Driebandstrandkiewiet [Afrikaans]; Inqatha, Unokrekre
[Xhosa]; Patapeta-nala [South Sotho]; N'wantshekutsheku, Xitsekutseku
[Tsonga]; Driebandplevier [Dutch]; Pluvier à triple collier [French];
Dreiband-regenpfeifer [German]; Borrelho-de-três-golas [Portuguese]
> Eukaryotes >
> Metazoa (animals) >
Deuterostomia > Chordata >
Craniata > Vertebrata (vertebrates) > Gnathostomata (jawed
vertebrates) > Teleostomi (teleost fish) > Osteichthyes (bony fish) > Class:
fish) > Stegocephalia (terrestrial
vertebrates) > Tetrapoda
(four-legged vertebrates) > Reptiliomorpha > Amniota >
Reptilia (reptiles) >
Romeriida > Diapsida > Archosauromorpha > Archosauria >
(dinosaurs) > Saurischia > Theropoda (bipedal predatory dinosaurs) >
Coelurosauria > Maniraptora > Aves
Order: Charadriiformes > Family: Charadriidae
> Genus: Charadrius
Distribution and habitat
Occurs in Madagascar and sub-Saharan Africa, in Nigeria as
well as in the area from Ethiopia south through Uganda, Tanzania, southern DRC,
Zambia and Angola to southern Africa. Within southern Africa it is common across much of the
region, largely excluding arid south-central Botswana, generally preferring
open shores of any freshwater habitat, such as pools, streams, seeps, farm dams
and sewage works.
Distribution of Three-banded plover in southern Africa,
based on statistical smoothing of the records from first SA Bird Atlas
Animal Demography unit, University of
Cape Town; smoothing by Birgit Erni and Francesca Little). Colours range
from dark blue (most common) through to yellow (least common).
See here for the latest distribution
from the SABAP2.
Movements and migrations
Little known, although often moving away on the
onset of seasonal rainfall at Zambia and Zimbabwe, while it travels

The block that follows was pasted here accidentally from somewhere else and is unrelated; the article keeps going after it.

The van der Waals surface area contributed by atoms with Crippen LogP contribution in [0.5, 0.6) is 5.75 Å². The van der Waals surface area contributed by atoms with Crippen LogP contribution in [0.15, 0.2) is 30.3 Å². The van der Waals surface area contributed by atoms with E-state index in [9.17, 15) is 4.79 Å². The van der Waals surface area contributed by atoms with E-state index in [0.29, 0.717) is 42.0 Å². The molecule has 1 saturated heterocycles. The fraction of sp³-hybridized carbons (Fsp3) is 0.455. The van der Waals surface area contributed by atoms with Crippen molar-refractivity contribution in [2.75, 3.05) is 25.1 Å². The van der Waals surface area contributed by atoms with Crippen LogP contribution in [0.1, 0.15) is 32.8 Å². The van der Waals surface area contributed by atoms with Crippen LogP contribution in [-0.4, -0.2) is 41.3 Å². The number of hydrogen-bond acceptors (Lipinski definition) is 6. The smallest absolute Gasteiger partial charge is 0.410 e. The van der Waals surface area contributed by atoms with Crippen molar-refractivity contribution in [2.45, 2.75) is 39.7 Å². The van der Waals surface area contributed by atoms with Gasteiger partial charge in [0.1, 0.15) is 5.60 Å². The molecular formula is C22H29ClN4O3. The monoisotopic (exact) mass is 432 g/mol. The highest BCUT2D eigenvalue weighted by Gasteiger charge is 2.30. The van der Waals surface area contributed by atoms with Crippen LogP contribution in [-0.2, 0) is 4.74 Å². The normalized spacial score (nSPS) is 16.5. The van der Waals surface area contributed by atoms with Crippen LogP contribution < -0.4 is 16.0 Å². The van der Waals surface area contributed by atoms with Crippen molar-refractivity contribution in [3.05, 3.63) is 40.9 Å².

away from arid areas at the beginning of the dry season.
It mainly eats invertebrates (both terrestrial and
aquatic), doing most of its foraging on open shores using the typical plover
technique, running, stopping and searching for prey then repeating the process. The following food items have been recorded
in its diet:
- small molluscs
- Monogamous, territorial solitary nester, defending its territory by
running or flying at intruders, which can be another Three-banded plover or
- The nest (see image below) is a simple scrape in sand, shingle or dry
mud, often lined with dried bits of material, dried mud or pebbles and
typically placed close to the water.
Three banded plover clutch (pictured in centre,
camouflaged by the surrounding rocks), Nylsvley area, South Africa. [photo Warwick Tarboton ©]
- Egg-laying season is almost year-round, often peaking from July-December.
- It lays 1-2 eggs, which are incubated by both sexes for about 26-28
days, as the male defends the territory by day while the female incubates,
then switching places at night so that the female can feed.
- The chicks are brooded frequently at first, taking their first
flight at about 21-22 days old and can fly strongly 9-10 days later. They
may remain with their parents up to about 40-42 days old.
Not threatened, in fact it is generally tolerant of
disturbance, and has benefited from the construction of artificial water bodies.
Hockey PAR, Dean WRJ and Ryan PG 2005. Roberts
- Birds of southern Africa, VIIth ed. The Trustees of the John Voelcker
Bird Book Fund, Cape Town.